OL: What are some of your favorite books these days?
CW: The “100 Bullets” graphic novel series by Azzarello and Risso. The way these guys develop narrative—over what, for them, was an eight-year writing project—is astounding: characters speak to each other as real people, not actors there for your entertainment, and few concessions are made to the reader. I think Garth Ennis described it thus: “If a character doesn’t know what’s going on, he’s doomed.” And the last panel of the last issue is one of those that genuinely, completely, explain everything.
OL: That’s true, especially since we’re all characters in a story. What about marketing and business?
CW: I still love “Blue Ocean Strategy” by W. Chan Kim and Renee Mauborgne (and I loved it before one of their associated businesses became my client in Paris). Why? Because an innovative business premise is strongly supported by the hardscrabble work of research and “doing the numbers.” I use the method with my clients a LOT.
Also, “Molecular Biology of the Cell” by Alperts et al. It’s everything a textbook should be: clear, concise, and brilliantly written and illustrated, a perfect piece of information design. Read it as a copywriter and you’ll swoon with delight.
OL: Three to take to the beach! As a marketing director, what are the biggest mistakes you see in campaigns? What’s the biggest misconception people have about marketing?
CW: Oddly, I’ve just written a couple of campaigns again after three years as a “pure marketer” not getting involved in the creative aspect, and quite enjoyed it. The mistakes I see in campaigns today are the same as when I started in 1993!
First off, arrogance. ”Our product’s the best”, “run don’t walk”, “you’d be a fool not to.” Nothing turns real people off faster than being talked down to. The great creative director John Hegarty once summed up a great ad in one word: ”Irreverence.” So the biggest misconception in marketing is that we’re actively trying to treat you, the consumer, as a fool. And far too often, that “misconception” is correct.
I have the luxury of being able to pick my clients these days—after all, there are perhaps 150,000 businesses that could use me, and I have a capacity of about 3! The ones I work with are those who genuinely care about changing the world and have great, innovative ideas for doing it.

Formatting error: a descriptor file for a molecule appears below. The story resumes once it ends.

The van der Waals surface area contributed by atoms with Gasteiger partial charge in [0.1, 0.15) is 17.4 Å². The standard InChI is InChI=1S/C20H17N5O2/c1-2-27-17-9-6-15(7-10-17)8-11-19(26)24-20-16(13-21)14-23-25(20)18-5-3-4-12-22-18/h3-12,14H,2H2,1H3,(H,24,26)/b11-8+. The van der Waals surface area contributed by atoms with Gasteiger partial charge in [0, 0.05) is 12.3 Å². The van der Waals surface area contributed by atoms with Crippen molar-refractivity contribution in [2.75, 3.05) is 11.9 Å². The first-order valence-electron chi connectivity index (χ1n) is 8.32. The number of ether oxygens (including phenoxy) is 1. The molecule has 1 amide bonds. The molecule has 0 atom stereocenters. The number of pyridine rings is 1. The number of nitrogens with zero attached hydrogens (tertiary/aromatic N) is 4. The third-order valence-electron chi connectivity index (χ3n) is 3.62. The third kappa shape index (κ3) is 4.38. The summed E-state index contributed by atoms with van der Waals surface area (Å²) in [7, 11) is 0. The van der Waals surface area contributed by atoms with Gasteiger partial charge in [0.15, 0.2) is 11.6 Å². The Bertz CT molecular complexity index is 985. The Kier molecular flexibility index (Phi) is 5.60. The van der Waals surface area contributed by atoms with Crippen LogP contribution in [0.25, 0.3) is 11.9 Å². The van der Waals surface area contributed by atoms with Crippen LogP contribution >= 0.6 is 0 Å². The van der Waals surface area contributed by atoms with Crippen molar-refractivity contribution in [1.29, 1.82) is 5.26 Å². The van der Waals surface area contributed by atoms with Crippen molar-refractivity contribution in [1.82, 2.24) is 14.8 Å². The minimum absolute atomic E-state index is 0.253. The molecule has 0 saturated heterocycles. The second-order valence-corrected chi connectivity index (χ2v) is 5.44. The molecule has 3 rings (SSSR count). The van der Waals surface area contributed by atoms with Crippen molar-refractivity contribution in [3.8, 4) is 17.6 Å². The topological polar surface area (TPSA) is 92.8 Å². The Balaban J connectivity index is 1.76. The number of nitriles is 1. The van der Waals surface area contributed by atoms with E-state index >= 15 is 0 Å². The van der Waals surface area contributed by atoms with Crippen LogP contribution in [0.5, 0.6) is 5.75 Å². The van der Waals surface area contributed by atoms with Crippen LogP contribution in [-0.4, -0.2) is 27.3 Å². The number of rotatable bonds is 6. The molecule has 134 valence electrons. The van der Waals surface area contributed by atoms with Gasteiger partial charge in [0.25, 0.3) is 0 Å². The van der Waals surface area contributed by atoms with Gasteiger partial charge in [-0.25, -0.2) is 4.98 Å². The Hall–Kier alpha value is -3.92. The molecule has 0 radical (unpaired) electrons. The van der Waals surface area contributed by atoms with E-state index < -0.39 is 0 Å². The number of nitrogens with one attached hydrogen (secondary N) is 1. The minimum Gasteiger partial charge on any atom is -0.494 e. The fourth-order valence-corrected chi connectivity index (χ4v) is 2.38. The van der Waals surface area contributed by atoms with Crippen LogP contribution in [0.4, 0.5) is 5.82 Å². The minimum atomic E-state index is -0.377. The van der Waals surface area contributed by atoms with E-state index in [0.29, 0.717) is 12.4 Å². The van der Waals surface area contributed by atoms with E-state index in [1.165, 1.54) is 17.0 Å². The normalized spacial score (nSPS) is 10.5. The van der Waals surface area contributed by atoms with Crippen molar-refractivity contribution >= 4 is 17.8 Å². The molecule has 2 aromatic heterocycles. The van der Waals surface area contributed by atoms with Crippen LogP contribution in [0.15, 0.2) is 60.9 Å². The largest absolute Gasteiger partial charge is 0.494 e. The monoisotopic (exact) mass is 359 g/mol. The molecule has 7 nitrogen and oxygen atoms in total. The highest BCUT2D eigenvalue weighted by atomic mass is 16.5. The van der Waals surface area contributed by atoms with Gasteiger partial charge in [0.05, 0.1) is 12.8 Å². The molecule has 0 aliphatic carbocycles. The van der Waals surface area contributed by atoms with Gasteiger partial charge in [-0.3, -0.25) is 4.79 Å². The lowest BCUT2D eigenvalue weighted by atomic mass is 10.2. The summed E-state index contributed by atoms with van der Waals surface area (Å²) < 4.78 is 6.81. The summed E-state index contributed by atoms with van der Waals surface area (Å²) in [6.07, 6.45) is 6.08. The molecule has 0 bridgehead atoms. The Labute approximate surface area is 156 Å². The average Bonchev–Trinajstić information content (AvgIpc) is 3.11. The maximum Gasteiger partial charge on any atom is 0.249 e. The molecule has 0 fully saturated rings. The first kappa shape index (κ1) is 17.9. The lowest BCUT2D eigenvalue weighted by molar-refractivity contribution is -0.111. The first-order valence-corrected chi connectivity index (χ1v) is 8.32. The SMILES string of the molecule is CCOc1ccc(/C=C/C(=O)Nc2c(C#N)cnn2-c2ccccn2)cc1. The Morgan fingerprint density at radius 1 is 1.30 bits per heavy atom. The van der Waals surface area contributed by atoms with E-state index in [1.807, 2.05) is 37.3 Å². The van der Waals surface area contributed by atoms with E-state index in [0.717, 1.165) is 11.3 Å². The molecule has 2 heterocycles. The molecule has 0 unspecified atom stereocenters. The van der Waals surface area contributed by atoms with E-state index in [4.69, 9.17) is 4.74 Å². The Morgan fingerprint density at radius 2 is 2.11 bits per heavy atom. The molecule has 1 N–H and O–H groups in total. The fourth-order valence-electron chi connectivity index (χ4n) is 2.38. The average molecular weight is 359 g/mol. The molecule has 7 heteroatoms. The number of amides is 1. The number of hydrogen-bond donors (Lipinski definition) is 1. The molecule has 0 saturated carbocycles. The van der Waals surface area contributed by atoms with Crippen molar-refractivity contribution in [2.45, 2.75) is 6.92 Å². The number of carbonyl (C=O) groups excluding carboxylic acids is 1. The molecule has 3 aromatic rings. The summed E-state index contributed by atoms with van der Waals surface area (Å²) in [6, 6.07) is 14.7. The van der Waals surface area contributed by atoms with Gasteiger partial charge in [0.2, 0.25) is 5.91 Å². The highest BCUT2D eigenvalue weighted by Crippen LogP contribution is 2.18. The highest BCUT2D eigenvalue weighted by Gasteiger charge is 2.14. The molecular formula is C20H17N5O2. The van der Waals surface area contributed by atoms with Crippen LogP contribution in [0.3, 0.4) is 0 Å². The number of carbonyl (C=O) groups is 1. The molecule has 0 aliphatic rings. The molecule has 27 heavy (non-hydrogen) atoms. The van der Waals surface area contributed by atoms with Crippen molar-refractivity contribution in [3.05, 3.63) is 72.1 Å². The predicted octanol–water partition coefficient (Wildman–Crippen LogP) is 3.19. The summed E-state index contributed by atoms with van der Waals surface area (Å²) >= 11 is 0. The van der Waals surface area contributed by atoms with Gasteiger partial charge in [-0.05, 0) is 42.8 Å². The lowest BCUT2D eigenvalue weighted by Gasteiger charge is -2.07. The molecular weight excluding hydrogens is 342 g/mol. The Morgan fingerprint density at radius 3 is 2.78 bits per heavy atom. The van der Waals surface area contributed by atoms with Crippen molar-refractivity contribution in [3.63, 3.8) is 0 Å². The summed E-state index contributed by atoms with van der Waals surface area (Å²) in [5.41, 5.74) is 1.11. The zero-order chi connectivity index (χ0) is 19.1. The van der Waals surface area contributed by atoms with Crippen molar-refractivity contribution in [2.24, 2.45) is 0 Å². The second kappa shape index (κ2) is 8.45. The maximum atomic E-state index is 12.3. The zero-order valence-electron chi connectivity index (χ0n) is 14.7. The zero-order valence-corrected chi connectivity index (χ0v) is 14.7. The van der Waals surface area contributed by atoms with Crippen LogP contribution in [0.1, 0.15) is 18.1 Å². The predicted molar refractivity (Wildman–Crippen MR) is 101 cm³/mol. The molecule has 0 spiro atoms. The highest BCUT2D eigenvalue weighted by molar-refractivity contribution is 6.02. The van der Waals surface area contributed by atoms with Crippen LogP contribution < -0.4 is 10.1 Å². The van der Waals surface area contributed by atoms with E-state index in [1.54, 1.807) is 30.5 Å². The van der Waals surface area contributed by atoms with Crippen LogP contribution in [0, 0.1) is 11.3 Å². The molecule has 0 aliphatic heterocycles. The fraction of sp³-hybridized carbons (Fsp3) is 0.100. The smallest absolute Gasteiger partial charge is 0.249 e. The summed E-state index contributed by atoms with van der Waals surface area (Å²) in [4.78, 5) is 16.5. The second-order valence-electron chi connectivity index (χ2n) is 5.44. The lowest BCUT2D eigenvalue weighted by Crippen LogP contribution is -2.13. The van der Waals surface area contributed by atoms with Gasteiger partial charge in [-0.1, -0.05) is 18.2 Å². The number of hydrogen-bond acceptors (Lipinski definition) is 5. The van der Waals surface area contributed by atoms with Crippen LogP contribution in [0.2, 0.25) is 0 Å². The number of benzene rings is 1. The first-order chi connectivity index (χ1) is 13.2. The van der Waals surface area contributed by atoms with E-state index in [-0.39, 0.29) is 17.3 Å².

OL: What’s your favorite all-time marketing campaign and why?
CW: A single roadside print ad many years ago for a British beer brand, John Smith’s. On a billboard, they’d made it look as if there was a previous poster beneath the half-pasted John Smith’s one, for something very feminine (the John Smith’s brand is very working-class and masculine).
So in flowing feminised script were the words, “Make it a night to remember with…” and then (apparently on the half-pasted poster over it) “JOHN SMITH’s!”
Then below, “Just watch her face when she finds out…” “THE LADS ARE COMING ‘ROUND!” It had everything: irreverence, laugh-out-loud funny, and credited the consumer with intelligence.
OL: I like it, Chris. The big thing now of course is social media. How do you believe social media is affecting marketing for the long term?
CW: What interests me is just how quickly social media becomes anti-social once you bring money into it. Like pyramid selling or multi-level marketing, the whole basis of trusted connections gets frayed the moment financial incentives are slanted towards one party. Social media is a great method of communication, but it’s the communication of a rock concert (you’re there because a lot of people whose opinions you share are there) rather than the sales seminar (you’re there because you believe you’ll gain financially from it). I think this is positive: a LOT more reasons to keep your marketing true to itself, believable AND authentic.